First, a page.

China EV Maker Takes Norwegian Route to Europe
Tesla’s Model 3 was the top-selling vehicle in Norway last year.
In 2018, it was the Nissan Leaf. Other popular vehicles in the country include the Audi e-tron, Jaguar I-Pace, BMW i3 and Volkswagen eGolf.
The common denominator? They’re all electric vehicles, of course.
This shouldn’t come as a surprise. For the last several years, EVs have accounted for more than half of Norway’s new vehicle sales. In 2019, they had a 56% market share. Plug-in hybrids grabbed another 15%, making Norway the world leader in transitioning to electrified vehicles—thanks, in large part, to hefty incentives.
BYD Aims to Join the Party
Norway’s high sales penetration and battery charging infrastructure make it the logical European entry point for one of China’s largest EV producers.
BYD, which is partially backed by billionaire investor Warren Buffett, already has made inroads in Europe and North America with its range of electric buses. But it and other Chinese OEMs have had little, if any, success in expanding westward with passenger cars and trucks.
New SUV Leads the Charge
First up is the Tang EV600 SUV/crossover vehicle, which BYD plans to begin exporting to Norway later this year.
BYD Tang EV600 (Image: BYD)
Launched last year in China, the EV is fitted with an 82.8-KWh battery and a pair of electric motors. The system generates 483 hp and provides a range of 373 miles on the NEDC test cycle, according to the carmaker. BYD says the Tang can be recharged in about 30 minutes.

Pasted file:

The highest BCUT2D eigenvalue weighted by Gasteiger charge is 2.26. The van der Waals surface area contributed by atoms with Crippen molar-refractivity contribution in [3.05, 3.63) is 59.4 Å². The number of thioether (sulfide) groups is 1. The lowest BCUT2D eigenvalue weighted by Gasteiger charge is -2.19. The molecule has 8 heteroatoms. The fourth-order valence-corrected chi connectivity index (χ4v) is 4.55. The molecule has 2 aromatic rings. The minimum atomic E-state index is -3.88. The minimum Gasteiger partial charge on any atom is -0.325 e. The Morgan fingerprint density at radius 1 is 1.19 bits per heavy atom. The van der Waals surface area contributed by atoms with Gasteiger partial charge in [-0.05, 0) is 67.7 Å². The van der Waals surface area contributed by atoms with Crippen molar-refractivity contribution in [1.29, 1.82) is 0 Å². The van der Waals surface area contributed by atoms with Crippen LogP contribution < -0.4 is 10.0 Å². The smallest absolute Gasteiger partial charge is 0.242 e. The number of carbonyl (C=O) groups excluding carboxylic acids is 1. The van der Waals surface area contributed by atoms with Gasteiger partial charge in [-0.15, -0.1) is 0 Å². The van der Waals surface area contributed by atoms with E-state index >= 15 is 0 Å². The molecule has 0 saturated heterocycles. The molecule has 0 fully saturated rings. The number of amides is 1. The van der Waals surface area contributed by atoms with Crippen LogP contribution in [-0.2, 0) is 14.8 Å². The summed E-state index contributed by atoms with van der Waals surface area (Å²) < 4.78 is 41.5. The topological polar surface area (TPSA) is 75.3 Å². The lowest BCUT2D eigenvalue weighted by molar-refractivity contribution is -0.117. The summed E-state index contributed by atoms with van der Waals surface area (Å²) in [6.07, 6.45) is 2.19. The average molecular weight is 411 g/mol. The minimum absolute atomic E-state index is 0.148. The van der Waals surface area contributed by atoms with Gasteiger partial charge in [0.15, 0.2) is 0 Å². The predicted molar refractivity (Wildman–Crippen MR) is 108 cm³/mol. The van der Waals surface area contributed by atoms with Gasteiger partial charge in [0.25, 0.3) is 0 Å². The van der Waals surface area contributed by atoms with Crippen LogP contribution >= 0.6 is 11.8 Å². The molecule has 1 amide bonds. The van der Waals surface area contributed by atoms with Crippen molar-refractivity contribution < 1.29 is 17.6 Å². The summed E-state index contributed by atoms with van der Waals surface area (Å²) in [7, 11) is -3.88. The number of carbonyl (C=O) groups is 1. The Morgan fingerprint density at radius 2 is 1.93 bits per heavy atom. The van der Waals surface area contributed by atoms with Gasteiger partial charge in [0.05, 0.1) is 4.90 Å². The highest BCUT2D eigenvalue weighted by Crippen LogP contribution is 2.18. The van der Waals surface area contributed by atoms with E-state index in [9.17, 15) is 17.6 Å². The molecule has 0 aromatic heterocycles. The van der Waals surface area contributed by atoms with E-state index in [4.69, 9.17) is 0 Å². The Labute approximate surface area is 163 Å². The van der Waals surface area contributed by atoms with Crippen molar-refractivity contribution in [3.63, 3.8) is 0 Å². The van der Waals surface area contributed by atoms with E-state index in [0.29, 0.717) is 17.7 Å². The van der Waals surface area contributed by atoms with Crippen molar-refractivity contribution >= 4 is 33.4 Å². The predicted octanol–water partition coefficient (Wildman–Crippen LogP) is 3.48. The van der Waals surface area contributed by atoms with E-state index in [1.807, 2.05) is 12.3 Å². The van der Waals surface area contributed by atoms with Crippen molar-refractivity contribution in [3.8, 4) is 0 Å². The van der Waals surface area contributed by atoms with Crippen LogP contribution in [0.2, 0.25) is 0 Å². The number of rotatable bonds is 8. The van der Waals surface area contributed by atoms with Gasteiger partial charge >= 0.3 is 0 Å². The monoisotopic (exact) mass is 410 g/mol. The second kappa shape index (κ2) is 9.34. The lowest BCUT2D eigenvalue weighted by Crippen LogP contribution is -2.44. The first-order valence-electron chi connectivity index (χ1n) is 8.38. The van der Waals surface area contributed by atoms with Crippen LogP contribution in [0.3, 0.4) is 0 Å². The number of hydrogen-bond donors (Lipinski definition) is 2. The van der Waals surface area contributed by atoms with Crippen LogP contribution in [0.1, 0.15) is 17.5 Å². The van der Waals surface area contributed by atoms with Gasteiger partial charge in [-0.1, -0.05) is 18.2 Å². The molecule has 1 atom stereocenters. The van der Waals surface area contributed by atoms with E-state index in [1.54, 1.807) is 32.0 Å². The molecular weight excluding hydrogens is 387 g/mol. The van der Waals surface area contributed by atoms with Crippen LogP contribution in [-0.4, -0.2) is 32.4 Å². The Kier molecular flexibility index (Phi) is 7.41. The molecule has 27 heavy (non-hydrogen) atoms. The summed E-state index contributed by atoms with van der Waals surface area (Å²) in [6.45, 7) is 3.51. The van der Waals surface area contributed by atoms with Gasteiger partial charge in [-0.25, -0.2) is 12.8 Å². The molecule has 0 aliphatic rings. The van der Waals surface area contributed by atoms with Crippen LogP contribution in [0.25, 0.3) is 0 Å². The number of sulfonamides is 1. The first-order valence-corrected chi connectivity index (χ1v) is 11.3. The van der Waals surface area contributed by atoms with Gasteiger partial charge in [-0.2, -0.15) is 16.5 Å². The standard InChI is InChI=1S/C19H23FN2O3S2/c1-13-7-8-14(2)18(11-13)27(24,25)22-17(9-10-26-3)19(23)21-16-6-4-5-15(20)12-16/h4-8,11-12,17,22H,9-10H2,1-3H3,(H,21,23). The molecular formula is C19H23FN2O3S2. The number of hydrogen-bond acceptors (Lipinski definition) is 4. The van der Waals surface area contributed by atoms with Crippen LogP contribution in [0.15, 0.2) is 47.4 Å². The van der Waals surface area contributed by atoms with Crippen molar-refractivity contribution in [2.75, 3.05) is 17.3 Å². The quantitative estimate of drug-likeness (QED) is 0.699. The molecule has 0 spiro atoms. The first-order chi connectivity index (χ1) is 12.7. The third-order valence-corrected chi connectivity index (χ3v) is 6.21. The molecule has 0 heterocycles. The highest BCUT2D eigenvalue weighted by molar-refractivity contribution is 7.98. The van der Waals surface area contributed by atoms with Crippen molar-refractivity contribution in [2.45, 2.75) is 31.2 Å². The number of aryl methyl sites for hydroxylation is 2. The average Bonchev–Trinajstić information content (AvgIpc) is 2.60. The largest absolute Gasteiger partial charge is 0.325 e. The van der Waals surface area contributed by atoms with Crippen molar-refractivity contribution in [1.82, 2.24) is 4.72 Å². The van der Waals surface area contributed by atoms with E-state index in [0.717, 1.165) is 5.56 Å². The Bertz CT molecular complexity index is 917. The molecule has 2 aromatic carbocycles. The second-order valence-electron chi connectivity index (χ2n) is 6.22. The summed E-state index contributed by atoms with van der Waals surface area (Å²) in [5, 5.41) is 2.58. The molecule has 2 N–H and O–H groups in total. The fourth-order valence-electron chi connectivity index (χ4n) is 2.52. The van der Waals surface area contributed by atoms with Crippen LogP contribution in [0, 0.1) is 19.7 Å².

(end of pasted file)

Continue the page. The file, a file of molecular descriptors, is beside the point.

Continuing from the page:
The EV600 is the second iteration of the Tang. The first-generation model, launched in 2015, was a plug-in hybrid.
Pricing in China starts at 260,000 yuan ($36,800). At this rate, the Tang would undercut most current EVs in Norway.
More to Come
In addition to the Tang, BYD plans to launch several electric-powered commercial vehicles in Europe later this year. The rollout is expected to include a panel van, yard tractor and a pair of rugged work trucks.
Meanwhile, the Tang will serve as a test case for BYD’s European electric car ambitions.
“We will closely evaluate how the market performs but, in the longer term, it is our aim to expand passenger car sales beyond Norway,” says Isbrand Ho, who heads BYD’s European operations. For now, he’s hopeful that the Tang’s range, design, practicality and value can win over Norwegian buyers.
Proving itself in Norway’s ultra-competitive EV market could go a long way in helping BYD expand beyond China.
The 2016 model is all-new. As in platform and everything else. And the platform—which will have global use—was developed in North America.
Chrysler pioneered the modern-day minivan more than 30 years ago and has been refining and improving that type of vehicle ever since.
Mercedes has been putting diesels in vehicles since 1926. It has been offering them in the U.S. since 1949. And 2013 is seeing a range of offerings, including in its popular GLK SUV.